Dan Savage posted to The Stranger’s Slog a snippet that led me to their sister-paper’s blo (Portland Mercury) about the Red and Black (Anarchist) coffee shop asking a uniformed officer to leave after he purchased his coffee, due to the fact he was uniformed. My personal feelings on the matter is that I don’t believe asking a uniformed cop to leave further’s their “cause” – why is the cop coming into that shop? Could he be a closet anarchist? Could he be a cop AGAINST police brutality? Could he be wanting to bridge the divide? Does kicking him out serve to continue the divide? Would letting him sit there, join in a dialog, perhaps make things better for all parties? I don’t have the answers, but I admit to wanting to be generous here. I know that this asks courage for people who are afraid (some reasonably so) to confront their enemy, which perhaps no one wants to do over a latte. Perhaps people shouldn’t have to confront discomfort/fears/assumptions/traumas. Then again, maybe that’s what it means to be out in the world, and a coffee shop is the best place to do it.
One of the commenters, Snagglepuss, had a few comments on the subject worth noting, here’s an excerpt of one:
Then, a startling thing happened, right around my 20th birthday. Instead of just blindly believing everything I read in the liner notes of Ebullition and Profane Existence releases, the sloganeering lyrics of my favorite bands, and the regurgitated and half-formed quasi-political gibberish my friends spouted, I picked up some books with different viewpoints, and (gasp!) read them…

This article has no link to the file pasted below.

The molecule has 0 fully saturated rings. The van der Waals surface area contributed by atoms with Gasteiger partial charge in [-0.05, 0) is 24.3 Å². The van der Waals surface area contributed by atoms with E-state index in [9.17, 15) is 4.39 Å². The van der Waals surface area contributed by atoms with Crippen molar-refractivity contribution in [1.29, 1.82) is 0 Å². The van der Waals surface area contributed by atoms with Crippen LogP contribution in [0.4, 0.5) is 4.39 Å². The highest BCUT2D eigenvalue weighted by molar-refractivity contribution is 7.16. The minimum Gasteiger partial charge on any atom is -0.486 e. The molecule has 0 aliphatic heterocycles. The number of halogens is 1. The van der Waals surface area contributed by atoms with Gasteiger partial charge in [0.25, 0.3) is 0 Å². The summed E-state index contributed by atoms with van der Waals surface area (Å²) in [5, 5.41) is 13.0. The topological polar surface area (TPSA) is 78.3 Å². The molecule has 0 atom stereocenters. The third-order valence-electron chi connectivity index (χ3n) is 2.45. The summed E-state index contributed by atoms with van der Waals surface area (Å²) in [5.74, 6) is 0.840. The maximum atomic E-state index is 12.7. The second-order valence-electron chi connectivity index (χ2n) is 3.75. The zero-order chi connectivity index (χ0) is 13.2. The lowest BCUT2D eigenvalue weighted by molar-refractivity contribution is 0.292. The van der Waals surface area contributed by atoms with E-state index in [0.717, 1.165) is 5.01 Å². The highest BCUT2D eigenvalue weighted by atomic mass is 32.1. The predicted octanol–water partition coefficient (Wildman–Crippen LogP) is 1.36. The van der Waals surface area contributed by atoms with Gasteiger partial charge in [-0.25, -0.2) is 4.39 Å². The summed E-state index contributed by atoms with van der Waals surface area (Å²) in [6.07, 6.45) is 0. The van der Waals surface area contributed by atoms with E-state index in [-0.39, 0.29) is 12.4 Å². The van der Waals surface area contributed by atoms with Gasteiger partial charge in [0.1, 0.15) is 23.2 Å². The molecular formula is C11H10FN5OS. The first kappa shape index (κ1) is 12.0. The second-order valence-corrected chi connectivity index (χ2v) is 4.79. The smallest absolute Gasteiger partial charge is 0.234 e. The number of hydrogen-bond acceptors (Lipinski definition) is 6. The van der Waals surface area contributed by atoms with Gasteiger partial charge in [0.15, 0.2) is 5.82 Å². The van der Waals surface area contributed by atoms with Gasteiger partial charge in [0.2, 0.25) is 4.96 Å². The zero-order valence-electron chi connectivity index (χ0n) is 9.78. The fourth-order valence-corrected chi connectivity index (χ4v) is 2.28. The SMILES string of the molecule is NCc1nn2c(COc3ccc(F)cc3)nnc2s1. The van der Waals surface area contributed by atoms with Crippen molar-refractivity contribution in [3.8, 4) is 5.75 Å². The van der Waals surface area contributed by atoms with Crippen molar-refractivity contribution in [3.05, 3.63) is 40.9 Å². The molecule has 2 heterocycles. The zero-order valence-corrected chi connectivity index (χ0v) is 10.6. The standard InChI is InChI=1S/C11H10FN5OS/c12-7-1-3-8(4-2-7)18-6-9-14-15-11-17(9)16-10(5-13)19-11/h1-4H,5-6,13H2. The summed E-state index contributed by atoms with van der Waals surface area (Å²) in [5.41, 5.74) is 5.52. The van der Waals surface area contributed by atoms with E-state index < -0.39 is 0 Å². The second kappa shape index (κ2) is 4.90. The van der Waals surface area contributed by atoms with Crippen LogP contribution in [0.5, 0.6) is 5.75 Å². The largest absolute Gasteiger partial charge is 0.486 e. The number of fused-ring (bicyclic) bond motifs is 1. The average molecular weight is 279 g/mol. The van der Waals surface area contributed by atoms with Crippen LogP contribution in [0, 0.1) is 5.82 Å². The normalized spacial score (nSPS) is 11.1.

You’ll never guess what happened. It dawned on me that my friends, and virtually everyone else I’d met in the crust-punk scene, were flat-out wrong about some very basic notions regarding political philosophy, humanity, and governance.
Not only were they wrong, they were utterly unable to consider a viewpoint that was different than their own (unless it was endorsed by one of their cool punk-rock heroes), and immediately hostile to ideas that contradicted their beliefs.
One of my peeves lately is that every corner of the Internet seems to have a willingness to step onto a soap box and proclaim right vs. wrong, often without the courage to sit, contemplate and consider the opposing viewpoint they’re rallying against on the oppositions terms: in their shoes, and within their world-view. The world is not sinister in the way that I think we may be inclined to believe it to be, but is rather a cluster of people operating on different classes of assumptions, with only a few with truly malevolent designs. It’s not to say there aren’t disastrous consequences of decisions made without malice, but until we can be generous and sit in the other person’s/group’s experience, we can’t bridge the divide to communicate in terms of peace.
Some may say that the opposition isn’t deserving of such generosity. Who says that we are deserving of theirs?